Find Your Voice. Talk About Race.

Perfectionism and Talking About Race

Blog post title - perfectionism

 

Do you want to talk about racism but are afraid of saying something wrong or offending someone? Are you ashamed of what you don’t know about race? Have you wanted to talk about race and racism but stopped yourself because you were afraid of being judged? Is your fear of making a mistake preventing any discussions of race in your life?

I have thought and studied about race and racism since I was in college. And I can tell you I have had all the same thoughts and concerns. I have been in many trainings and workshops where I have wanted to speak and instead just frozen while thoughts raced in my mind. Even in developing this blog, I’ve taken much longer than I really need to because I’m kinda afraid. I deeply want to make an impact on racism, but I don’t wanna mess up. Talking about race is intimidating for most white people, including me. I didn’t learn how to do it in school or from my parents. (We will get to why that is later on). I’ve started this space so we can learn this together and overcome our fears and shortcomings to make a difference in our communities. I am a clinical social worker by training and an anti-racist organizer. I feel profoundly called to talk about race and to work to create just and equitable communities and to connect with others who have the same values and desires. Getting over the need to be perfect in this work (and in life, in general) is necessary and possible. Let’s talk about some tips on how to let go of being perfect and tap into the power of transformation.

I always think when addressing a problem, it’s important to “pull it out from its root.” Where did this idea of perfectionism come from? Why are we so compelled to present an image to the world that we are free of any mistakes? As human beings, is it even possible to exist without error? The media we consume is filled with images of supposedly flawless celebrities with photo shopped everything. And there are often stories on the news that shame people for their mistakes. It seems especially popular lately with the re-emergence of a movement for racial justice that the media quickly is shaming and blaming anyone who speaks about race and does it “wrong.” To be clear, there are plenty of white people who are not yet open to the reality of racism and the power their words and actions have to hurt people of color. But yet, it is often other white people who are ready to shun those who have made an error in order to prove their own lack of racism to others by capitalizing on the flaws of someone else. Scholars, organizers and many others say that perfectionism is a symptom of White American culture. You can check out links here and here for more extensive information on the manifestations of white culture. In looking at cultures around the world, the fear of making a mistake doesn’t seem to be a consistent throughout all. It seems to have especially been promoted by our own American society that also is willing to sell us a million products to help us fix all of our deficits. So by knowing that “being perfect” is just a human impossibility, it liberates us from the idea that we need to be perfect and that we will have perfect conversations on race and perfectly understand the experience of people of color. The fact is we are all gonna mess up. But yet and still, racism will not end unless white people join the movement to rid our nation and ourselves of this legacy. So there’s more important things to be doing that worrying about making a mistake. Take some time to think about what areas of your life have been impacted perfectionism has and how has this stopped progress for you and your community? How has perfectionism specifically prevented your from talking about race?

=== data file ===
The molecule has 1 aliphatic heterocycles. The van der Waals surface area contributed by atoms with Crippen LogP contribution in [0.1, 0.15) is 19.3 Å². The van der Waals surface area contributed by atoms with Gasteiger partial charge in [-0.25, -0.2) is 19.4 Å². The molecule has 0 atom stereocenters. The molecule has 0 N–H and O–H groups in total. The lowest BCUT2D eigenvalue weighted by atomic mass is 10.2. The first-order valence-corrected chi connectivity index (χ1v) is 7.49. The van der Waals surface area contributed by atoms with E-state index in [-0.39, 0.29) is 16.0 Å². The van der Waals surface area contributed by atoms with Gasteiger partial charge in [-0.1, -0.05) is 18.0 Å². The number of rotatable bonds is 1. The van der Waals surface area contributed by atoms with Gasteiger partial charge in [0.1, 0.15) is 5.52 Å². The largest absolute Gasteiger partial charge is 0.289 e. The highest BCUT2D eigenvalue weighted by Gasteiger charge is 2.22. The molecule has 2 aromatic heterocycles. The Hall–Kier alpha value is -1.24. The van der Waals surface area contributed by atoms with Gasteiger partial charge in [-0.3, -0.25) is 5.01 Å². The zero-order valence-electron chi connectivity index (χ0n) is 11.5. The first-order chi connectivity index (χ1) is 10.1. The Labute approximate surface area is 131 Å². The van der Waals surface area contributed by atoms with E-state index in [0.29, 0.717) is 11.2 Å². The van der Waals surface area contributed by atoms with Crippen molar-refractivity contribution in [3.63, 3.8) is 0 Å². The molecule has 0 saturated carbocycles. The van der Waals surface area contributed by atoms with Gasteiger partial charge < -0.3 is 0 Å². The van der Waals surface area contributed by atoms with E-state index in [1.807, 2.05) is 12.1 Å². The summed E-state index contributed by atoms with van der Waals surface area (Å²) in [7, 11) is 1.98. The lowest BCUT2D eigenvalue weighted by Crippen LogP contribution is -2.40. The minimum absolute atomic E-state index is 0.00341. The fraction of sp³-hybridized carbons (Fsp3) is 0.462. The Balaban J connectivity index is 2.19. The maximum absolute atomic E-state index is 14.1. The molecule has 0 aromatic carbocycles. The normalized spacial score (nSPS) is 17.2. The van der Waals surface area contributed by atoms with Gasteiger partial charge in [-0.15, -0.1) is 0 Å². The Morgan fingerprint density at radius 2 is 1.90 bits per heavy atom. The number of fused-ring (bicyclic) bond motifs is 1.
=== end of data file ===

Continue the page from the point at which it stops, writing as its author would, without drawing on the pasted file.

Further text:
While we need to get to the root cause of perfectionism, we also just need to let go and act. Accept we are going to make mistakes. That’s what I am doing with this blog. I am gonna put it out there so we can learn together. I facilitated a monthly group discussion today on racism and I had to say “I don’t know” a few times. And, lemme tell you – it was scary but is also kinda felt good – because I really didn’t know and that was just honest. I may find out later that some of the things I said weren’t the best thing to say. But, I put myself out there in order to push progress within my community. Making a mistake will not be the end of me. This issue is far too important to be put on hold for my fears and my ego. We will all make mistakes in these conversations, yet we are still needed to do the work – imperfections and all.

Another step that is important for white people, especially when you are learning about racism is to listen to the experiences of people of color when they talk about racism – and believe what they are telling you. There are many times that people of color are treated like they are invisible and their experiences of race are dismissed by individuals and by our nation, collectively. You don’t always need to know what to say. You can listen and develop empathy towards those who experience the harsh reality of racism. You can’t possibly know what you don’t know and there is much to learn about racism for white people. But listening, doesn’t take knowing or saying anything and in a society where people of color very often do not have a voice, listening and believing their experiences is revolutionary.